“It was the biggest fire in Europe since the war and I lost everything. The insurance was so complicated that I just couldn’t get out of it.”
Undeterred, he picked himself up and continued his access-all-areas ride through the music scene.
His next step was to revive a festival which was virtually extinct following a clash between the authorities and some long-haired, high-pitched rockers.
“In 1979, Knebworth lost its license after a Led Zeppelin concert which started an hour after it was supposed to finish and was still going on at one in the morning. I went in with an operational plan with Lord Cobbold, who runs it, and got the license back.
“I then promoted the first Knebworth with the Beach Boys, Santana, Mike Oldfield and some old friends of mine, Lindisfarne.”
As the birth of the MTV generation loomed, TV bosses were keen to push the world’s greatest musical artists into people’s living rooms. And, just as Hudson used his contacts book to bring Ella Fitzgerald to Teesside, he also used it to make his grand entrance into TV land.
He helped the launch of new TV station called Channel Four go with a bang – or rather with the toot of a trumpet.
Through reputation and a family connection, he was contacted by the head of the fledgling station, which needed a big act for a televised launch event.
“I rang Miles Davis’s manager and he said: ‘Andy, there’s two things Miles is not keen on, one is TV and the other is white folk, and you’re both’.
“But I had an agent friend who had been in the industry for so long that he knew where Miles could get the drugs he needed. He wasn’t a dealer but a fixer. So he went in to see Miles and, a few hours later, told me he’d do it.”
“I’ve met Miles five times and he’s only ever said one word to me. We were in a lift, I asked him if everything was OK for him. He looked over his shades as two or three floors went by before the doors opened. ‘Yep,’ he said, and walked out. That’s the sum total of my engagement with Miles, but he was a brilliant musician.”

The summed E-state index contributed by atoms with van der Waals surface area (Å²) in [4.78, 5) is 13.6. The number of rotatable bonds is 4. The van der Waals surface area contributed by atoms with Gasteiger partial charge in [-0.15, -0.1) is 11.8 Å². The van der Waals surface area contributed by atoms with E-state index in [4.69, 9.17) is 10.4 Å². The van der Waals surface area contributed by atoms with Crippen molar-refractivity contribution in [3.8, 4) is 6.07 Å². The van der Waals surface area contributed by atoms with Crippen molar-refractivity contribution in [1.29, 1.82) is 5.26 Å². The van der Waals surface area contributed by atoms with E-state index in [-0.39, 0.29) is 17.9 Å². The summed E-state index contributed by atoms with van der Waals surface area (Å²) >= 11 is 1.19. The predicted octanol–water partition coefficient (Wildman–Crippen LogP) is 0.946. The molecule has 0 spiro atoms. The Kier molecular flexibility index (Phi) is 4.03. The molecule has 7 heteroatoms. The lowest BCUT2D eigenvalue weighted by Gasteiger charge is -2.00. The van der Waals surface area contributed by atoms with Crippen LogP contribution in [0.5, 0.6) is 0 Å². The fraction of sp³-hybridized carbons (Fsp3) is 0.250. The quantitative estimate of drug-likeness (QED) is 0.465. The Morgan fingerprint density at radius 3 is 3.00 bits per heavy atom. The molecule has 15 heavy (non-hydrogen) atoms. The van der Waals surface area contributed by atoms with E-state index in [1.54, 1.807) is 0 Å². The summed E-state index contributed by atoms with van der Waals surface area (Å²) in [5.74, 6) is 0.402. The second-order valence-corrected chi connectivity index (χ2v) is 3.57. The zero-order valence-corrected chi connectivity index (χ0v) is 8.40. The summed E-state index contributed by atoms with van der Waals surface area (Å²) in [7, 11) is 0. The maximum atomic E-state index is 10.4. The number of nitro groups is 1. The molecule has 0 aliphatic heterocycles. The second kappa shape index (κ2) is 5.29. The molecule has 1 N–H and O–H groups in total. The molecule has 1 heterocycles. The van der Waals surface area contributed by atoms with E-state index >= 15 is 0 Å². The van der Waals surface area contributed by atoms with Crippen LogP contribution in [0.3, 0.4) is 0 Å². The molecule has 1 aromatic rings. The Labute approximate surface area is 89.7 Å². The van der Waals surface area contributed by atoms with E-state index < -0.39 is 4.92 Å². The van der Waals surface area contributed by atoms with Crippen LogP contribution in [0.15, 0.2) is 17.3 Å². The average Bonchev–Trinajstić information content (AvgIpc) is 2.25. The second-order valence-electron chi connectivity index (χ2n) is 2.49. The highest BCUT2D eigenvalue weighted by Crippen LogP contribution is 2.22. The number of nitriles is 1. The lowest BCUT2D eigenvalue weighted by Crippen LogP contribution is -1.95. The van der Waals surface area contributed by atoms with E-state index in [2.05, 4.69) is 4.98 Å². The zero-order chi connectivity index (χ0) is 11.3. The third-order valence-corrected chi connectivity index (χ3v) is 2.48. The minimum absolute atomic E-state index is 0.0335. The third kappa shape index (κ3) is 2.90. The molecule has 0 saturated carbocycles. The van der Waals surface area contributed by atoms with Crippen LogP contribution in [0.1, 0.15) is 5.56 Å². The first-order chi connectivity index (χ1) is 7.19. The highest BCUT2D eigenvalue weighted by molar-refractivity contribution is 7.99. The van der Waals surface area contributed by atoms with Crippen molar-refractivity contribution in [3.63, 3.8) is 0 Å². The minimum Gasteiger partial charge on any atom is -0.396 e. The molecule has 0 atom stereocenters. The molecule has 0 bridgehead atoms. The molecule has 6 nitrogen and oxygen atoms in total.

The 62-year-old takes a modest view of his experiences in the glamorous world of entertainment, and attaches no more prestige to organising a vast rock festival than he does to a wedding.
“I’ve spent most of my time hanging out with artists, which is why in many respects I don’t have particularly high regard for them.
“It’s a very strange industry. Often, right at the core of it is a nice, pleasant, understanding artist who knows how important it is to be supported by people like me and the sound and lighting guys.
“But what often happens is a manager is appointed and you get an onion skin around the artist and they become very difficult.”
One artist who was initially difficult, but ultimately memorable, was Paul Simon, whom he met in the late 80s.
“I was flown out to New York because I wanted to get Paul Simon to do something for Channel Four. I went to see him and waited and waited. He was terribly vain at the time and was worried about his hair – but he eventually came along and was very grumpy.